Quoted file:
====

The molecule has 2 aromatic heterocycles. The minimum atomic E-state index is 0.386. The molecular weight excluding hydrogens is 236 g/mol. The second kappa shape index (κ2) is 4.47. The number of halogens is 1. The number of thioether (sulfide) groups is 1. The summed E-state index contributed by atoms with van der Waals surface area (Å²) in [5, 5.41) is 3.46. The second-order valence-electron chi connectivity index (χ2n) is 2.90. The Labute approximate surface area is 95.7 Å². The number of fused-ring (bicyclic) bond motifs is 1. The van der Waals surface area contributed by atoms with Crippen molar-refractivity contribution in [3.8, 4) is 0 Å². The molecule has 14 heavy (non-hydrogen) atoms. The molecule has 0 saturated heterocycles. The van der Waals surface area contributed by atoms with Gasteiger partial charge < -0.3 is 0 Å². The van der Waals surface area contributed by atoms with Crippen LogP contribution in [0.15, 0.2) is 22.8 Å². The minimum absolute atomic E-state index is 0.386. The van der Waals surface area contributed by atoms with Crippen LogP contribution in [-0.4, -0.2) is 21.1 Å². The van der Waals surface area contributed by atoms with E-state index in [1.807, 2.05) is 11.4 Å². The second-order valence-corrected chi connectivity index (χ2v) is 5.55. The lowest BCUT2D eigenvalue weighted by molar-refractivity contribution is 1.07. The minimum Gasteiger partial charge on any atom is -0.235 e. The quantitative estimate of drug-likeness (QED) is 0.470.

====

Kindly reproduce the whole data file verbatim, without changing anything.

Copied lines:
The molecule has 2 aromatic heterocycles. The minimum atomic E-state index is 0.386. The molecular weight excluding hydrogens is 236 g/mol. The second kappa shape index (κ2) is 4.47. The number of halogens is 1. The number of thioether (sulfide) groups is 1. The summed E-state index contributed by atoms with van der Waals surface area (Å²) in [5, 5.41) is 3.46. The second-order valence-electron chi connectivity index (χ2n) is 2.90. The Labute approximate surface area is 95.7 Å². The number of fused-ring (bicyclic) bond motifs is 1. The van der Waals surface area contributed by atoms with Crippen molar-refractivity contribution in [3.8, 4) is 0 Å². The molecule has 14 heavy (non-hydrogen) atoms. The molecule has 0 saturated heterocycles. The van der Waals surface area contributed by atoms with Gasteiger partial charge < -0.3 is 0 Å². The van der Waals surface area contributed by atoms with Crippen LogP contribution in [0.15, 0.2) is 22.8 Å². The minimum absolute atomic E-state index is 0.386. The van der Waals surface area contributed by atoms with Crippen LogP contribution in [-0.4, -0.2) is 21.1 Å². The van der Waals surface area contributed by atoms with E-state index in [1.807, 2.05) is 11.4 Å². The second-order valence-corrected chi connectivity index (χ2v) is 5.55. The lowest BCUT2D eigenvalue weighted by molar-refractivity contribution is 1.07. The minimum Gasteiger partial charge on any atom is -0.235 e. The quantitative estimate of drug-likeness (QED) is 0.470.